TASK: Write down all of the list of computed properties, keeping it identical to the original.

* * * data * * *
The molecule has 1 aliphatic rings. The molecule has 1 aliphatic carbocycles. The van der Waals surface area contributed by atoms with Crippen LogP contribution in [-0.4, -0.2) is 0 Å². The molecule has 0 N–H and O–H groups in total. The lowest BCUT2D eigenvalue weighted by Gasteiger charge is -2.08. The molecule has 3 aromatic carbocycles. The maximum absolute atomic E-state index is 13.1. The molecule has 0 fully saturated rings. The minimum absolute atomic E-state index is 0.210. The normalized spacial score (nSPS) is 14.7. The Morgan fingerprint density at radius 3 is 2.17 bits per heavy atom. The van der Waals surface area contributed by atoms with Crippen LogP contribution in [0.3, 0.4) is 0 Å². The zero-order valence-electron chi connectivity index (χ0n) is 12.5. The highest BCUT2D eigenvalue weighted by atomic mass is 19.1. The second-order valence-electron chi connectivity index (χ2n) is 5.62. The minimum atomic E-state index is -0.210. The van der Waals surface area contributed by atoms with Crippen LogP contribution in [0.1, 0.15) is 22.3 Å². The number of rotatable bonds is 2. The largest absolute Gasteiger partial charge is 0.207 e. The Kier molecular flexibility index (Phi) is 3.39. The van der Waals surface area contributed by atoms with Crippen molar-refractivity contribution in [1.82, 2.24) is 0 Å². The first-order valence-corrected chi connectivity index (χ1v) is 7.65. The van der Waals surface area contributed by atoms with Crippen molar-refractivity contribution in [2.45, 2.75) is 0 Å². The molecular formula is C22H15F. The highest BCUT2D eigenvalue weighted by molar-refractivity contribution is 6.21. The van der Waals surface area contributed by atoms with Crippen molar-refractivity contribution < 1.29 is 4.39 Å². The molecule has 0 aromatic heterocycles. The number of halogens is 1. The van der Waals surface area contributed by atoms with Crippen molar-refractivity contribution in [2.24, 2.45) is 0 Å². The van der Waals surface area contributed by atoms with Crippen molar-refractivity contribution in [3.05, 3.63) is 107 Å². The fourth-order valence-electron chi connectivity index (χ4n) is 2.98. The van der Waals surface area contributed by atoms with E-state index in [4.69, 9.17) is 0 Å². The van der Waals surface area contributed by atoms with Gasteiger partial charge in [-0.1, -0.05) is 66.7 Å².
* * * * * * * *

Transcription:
The molecule has 1 aliphatic rings. The molecule has 1 aliphatic carbocycles. The van der Waals surface area contributed by atoms with Crippen LogP contribution in [-0.4, -0.2) is 0 Å². The molecule has 0 N–H and O–H groups in total. The lowest BCUT2D eigenvalue weighted by Gasteiger charge is -2.08. The molecule has 3 aromatic carbocycles. The maximum absolute atomic E-state index is 13.1. The molecule has 0 fully saturated rings. The minimum absolute atomic E-state index is 0.210. The normalized spacial score (nSPS) is 14.7. The Morgan fingerprint density at radius 3 is 2.17 bits per heavy atom. The van der Waals surface area contributed by atoms with Crippen LogP contribution in [0.3, 0.4) is 0 Å². The zero-order valence-electron chi connectivity index (χ0n) is 12.5. The highest BCUT2D eigenvalue weighted by atomic mass is 19.1. The second-order valence-electron chi connectivity index (χ2n) is 5.62. The minimum atomic E-state index is -0.210. The van der Waals surface area contributed by atoms with Crippen LogP contribution in [0.1, 0.15) is 22.3 Å². The number of rotatable bonds is 2. The largest absolute Gasteiger partial charge is 0.207 e. The Kier molecular flexibility index (Phi) is 3.39. The van der Waals surface area contributed by atoms with Crippen molar-refractivity contribution in [1.82, 2.24) is 0 Å². The first-order valence-corrected chi connectivity index (χ1v) is 7.65. The van der Waals surface area contributed by atoms with Crippen molar-refractivity contribution in [2.45, 2.75) is 0 Å². The molecular formula is C22H15F. The highest BCUT2D eigenvalue weighted by molar-refractivity contribution is 6.21. The van der Waals surface area contributed by atoms with Crippen molar-refractivity contribution < 1.29 is 4.39 Å². The molecule has 0 aromatic heterocycles. The number of halogens is 1. The van der Waals surface area contributed by atoms with Crippen molar-refractivity contribution in [2.24, 2.45) is 0 Å². The van der Waals surface area contributed by atoms with Crippen molar-refractivity contribution in [3.05, 3.63) is 107 Å². The fourth-order valence-electron chi connectivity index (χ4n) is 2.98. The van der Waals surface area contributed by atoms with E-state index in [4.69, 9.17) is 0 Å². The van der Waals surface area contributed by atoms with Gasteiger partial charge in [-0.1, -0.05) is 66.7 Å².